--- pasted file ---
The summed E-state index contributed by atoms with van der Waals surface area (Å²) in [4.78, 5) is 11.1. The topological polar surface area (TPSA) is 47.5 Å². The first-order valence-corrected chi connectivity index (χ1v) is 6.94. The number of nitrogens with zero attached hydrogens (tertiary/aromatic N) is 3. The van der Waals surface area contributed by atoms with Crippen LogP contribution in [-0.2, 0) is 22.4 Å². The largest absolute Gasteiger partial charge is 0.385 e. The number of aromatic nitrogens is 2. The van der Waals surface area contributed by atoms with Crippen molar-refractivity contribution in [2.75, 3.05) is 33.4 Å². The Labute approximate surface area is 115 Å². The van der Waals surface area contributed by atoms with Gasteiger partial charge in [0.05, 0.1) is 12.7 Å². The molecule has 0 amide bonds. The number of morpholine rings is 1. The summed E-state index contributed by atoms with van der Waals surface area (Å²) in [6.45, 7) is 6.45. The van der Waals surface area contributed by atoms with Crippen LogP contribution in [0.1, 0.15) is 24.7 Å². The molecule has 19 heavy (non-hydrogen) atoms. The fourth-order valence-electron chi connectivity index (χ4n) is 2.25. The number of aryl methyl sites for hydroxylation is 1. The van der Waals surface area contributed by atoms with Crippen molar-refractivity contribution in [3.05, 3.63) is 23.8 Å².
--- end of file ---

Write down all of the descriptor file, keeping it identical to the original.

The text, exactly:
The summed E-state index contributed by atoms with van der Waals surface area (Å²) in [4.78, 5) is 11.1. The topological polar surface area (TPSA) is 47.5 Å². The first-order valence-corrected chi connectivity index (χ1v) is 6.94. The number of nitrogens with zero attached hydrogens (tertiary/aromatic N) is 3. The van der Waals surface area contributed by atoms with Crippen LogP contribution in [-0.2, 0) is 22.4 Å². The largest absolute Gasteiger partial charge is 0.385 e. The number of aromatic nitrogens is 2. The van der Waals surface area contributed by atoms with Crippen molar-refractivity contribution in [2.75, 3.05) is 33.4 Å². The Labute approximate surface area is 115 Å². The van der Waals surface area contributed by atoms with Gasteiger partial charge in [0.05, 0.1) is 12.7 Å². The molecule has 0 amide bonds. The number of morpholine rings is 1. The summed E-state index contributed by atoms with van der Waals surface area (Å²) in [6.45, 7) is 6.45. The van der Waals surface area contributed by atoms with Crippen LogP contribution in [0.1, 0.15) is 24.7 Å². The molecule has 19 heavy (non-hydrogen) atoms. The fourth-order valence-electron chi connectivity index (χ4n) is 2.25. The number of aryl methyl sites for hydroxylation is 1. The van der Waals surface area contributed by atoms with Crippen molar-refractivity contribution in [3.05, 3.63) is 23.8 Å².